Like the other methods we’ve discussed so far, this one comes in both asynchronous and synchronous format. Here’s how to use the asynchronous method:

ensureDir("./notes")
  .then(() => Deno.writeTextFile("./notes/note1.txt", "This is the content for note 1")); 

Copy file contents (copy)

The copy method enables you to duplicate file contents to another file.

To import the copy method into your Deno application:

import { copy } from "https://deno.land/std/fs/mod.ts";
copy("file.txt", "test.txt", {
  overwrite: true,
});

This method copies the file contents from file.txt to test.txt. It also takes some options. The overwrite option, for example, overwrites the content of the file to which you are copying the content.

Check for a directory (exists)

The exists method checks if a directory exists. exists returns a promise while existsSync returns a boolean.

Let’s write a simple program that will check if a directory exists or not:

import { exists, existsSync } from "https://deno.land/std/fs/mod.ts";

exists("./notes").then((res) => console.log(res)); //res here returns a boolean
 //or do this
let fileExists = existsSync("./notes"); 
console.log(fileExists);// returns boolean

Check that a file exists (ensureFile)

ensureFile ensures that a file exists.

Let’s write a simple program to experiment with it:

import { ensureFile, ensureFileSync } from "https://deno.land/std/fs/mod.ts";
let ok = ensureFileSync("./read.ts");

If the file does not exist, Deno automatically creates it. Again, remember to add the --unstable flag since some of these methods are still experimental.

How to empty a directory in Deno (emptyDir)

The emptyDir method checks if a directory is empty. If the specified directory contains any file or directory, Deno empties the directory.

import { emptyDir } from "https://deno.land/std/fs/mod.ts";

emptyDir("./notes").then((res) => console.log("res", res)); // this method return a promise.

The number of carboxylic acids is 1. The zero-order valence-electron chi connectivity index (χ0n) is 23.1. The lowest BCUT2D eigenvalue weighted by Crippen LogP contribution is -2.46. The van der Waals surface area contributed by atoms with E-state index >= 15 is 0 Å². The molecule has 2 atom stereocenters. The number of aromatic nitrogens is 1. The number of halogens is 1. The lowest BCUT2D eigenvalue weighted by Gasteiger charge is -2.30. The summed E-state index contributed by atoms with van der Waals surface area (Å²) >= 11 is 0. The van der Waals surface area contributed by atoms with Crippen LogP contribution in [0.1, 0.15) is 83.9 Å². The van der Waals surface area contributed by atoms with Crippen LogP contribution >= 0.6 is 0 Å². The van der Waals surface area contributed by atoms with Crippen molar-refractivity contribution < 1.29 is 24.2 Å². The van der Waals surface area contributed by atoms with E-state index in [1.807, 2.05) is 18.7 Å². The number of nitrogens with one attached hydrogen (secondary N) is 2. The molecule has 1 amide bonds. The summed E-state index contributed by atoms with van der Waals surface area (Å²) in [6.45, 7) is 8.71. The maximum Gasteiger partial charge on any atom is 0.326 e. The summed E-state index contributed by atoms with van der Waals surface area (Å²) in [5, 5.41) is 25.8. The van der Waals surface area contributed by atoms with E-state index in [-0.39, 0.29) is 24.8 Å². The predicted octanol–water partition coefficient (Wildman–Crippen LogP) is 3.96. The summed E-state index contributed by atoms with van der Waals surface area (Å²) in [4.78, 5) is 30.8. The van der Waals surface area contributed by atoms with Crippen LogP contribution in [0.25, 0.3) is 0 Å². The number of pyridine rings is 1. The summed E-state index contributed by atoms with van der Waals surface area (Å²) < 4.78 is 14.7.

Creating a CLI application in Deno

Now let’s create a simple CLI application that will create files for us. We’ll use the terminal to create this file.

Deno.args returns all the arguments passed in a command. With this, we can create a simple application. Our command will hold the name of the file we want to create.

Run the following:

deno run main.ts create-file test.ts.

This command has two arguments: create-file and test.ts. If we log Deno.args, it will return the arguments in an array.

We can use this to check whether the u

ser passed the create-file param and provided a name for a file:

let params = Deno.args;
console.log(params);
let createFile = () => {
  if (params[0] !== "create-file") {
    console.log(
      `${params[0]} is not a valid command, Did you mean 'create-file'`,
    );
    return false;
  } else if (!params[1]) {
    console.log(
      `You need to provide a name of a file`,
    );
    return false;
  } else {
    Deno.writeTextFileSync(`./${params[1]}`, "//This is your created file");
  }
};
createFile();

Now to run the application, open up your terminal and run the following:

deno run --allow-all main.ts create-file <name of file>

Remember to add the --allow-all or --allow-write file flag.

Conclusion

As you can see, Deno’s file system is quite versatile, and there are multiple approaches and scenarios to consider when writing to a file to Deno. It’s always good to know how to use the synchronous and asynchronous methods as both have their use cases. When writing to larger files, you should consider taking advantage of the chunked writing capabilities of writing streams.

The source code used in this demo is available on GitHub.

Wisdom Ekpot A student of Ibom Metropolitan Polytechnic studying computer engineering, Wisdom has been writing JavaScript for two years, focusing on Vue.js, Angular, and Express.js.